Because billboards in train stations weren’t being leveraged enough to inform us of exciting retail opportunities, some City Circle and Northern Line stations have been graced with giant LED screens and speakers. These play loud, flashy video advertisements; though for safety reasons they’re respectfully turned off when trains approach.
To fill time during periods where exciting marketing opportunities are lacking, weary evening office workers are subjected to a line of filler material from HealthyMeTV. Because nothing says mental and physical health like a giant, overly bright screen blaring at us HOW IMPORTANT IT IS TO BE HEALTHY. WATCH ME MAKE THIS HEALTHY SHAKE, AND DIVE IN THIS POOL, AND WORK OUT.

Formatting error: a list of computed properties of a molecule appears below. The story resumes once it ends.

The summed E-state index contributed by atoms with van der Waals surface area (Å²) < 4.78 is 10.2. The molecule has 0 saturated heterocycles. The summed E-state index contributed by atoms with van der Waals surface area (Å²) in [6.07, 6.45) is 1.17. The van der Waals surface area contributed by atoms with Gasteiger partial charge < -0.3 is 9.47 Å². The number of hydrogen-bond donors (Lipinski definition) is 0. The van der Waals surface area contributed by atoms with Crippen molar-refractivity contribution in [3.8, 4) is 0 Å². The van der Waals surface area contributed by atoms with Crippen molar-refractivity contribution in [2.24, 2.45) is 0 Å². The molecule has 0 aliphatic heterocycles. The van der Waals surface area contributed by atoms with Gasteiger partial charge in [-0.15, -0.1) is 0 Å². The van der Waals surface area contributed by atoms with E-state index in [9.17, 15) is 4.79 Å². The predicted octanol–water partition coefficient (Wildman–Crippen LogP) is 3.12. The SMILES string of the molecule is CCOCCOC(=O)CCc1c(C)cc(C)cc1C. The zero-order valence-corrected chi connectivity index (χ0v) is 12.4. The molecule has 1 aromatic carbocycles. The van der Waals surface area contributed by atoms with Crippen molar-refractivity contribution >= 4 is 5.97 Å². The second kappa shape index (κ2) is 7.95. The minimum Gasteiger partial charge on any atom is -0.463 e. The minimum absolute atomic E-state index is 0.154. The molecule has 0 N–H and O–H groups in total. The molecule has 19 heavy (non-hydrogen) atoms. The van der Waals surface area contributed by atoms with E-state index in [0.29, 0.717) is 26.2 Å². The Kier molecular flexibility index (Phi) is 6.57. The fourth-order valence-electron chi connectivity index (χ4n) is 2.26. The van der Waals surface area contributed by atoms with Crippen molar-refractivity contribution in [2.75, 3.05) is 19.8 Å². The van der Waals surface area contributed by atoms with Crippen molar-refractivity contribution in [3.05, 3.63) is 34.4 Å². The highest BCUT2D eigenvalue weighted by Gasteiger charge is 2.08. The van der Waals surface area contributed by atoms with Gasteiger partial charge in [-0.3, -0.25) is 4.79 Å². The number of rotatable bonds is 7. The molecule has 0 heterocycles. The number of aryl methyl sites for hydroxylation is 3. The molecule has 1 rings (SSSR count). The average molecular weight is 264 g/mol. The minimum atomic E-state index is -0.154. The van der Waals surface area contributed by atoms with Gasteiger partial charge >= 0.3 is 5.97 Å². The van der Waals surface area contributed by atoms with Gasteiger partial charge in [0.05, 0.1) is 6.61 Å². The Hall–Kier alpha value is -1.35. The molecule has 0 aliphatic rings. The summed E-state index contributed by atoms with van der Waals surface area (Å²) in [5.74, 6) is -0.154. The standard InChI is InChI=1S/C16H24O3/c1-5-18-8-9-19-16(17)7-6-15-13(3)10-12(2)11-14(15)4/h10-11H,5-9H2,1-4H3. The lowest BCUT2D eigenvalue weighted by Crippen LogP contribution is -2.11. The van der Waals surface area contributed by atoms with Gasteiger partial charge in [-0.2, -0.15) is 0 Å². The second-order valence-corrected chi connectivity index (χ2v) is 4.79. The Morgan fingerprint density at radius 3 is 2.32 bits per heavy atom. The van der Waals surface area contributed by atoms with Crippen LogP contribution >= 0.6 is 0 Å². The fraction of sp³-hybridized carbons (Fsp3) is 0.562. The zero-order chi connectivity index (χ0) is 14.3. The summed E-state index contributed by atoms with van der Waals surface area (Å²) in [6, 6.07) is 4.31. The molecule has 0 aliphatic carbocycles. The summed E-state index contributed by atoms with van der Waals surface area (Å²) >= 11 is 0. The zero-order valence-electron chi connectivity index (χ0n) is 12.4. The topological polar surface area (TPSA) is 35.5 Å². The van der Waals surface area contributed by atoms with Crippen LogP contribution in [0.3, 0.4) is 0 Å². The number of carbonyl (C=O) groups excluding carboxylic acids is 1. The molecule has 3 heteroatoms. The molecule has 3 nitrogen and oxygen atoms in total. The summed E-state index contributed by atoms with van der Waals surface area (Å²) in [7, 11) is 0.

With obesity in society yada yada, you can understand why a marketing executive somewhere thought this was a good idea. Why not kill two birds with one stone, and use empty airtime and an involuntarily captive audience to spread awareness of healthy living?
Three key problems.
When we’re subjected to advertising in other channels (websites, radio, television), we do so of our own volition; they come with the media. On train platforms, we can’t escape the noise and glare by changing channels or websites.
They’re worse than billboards precisely because they overwhelm so many of our senses.
Thirdly, we’re tired and prefer not to have patronising stuff disguised under a thinly veiled smile directed at us.
As with so much advertising, it’s not so much the message as it is the execution. The two are inextricably linked, and I don’t think enough people in management positions appreciate that.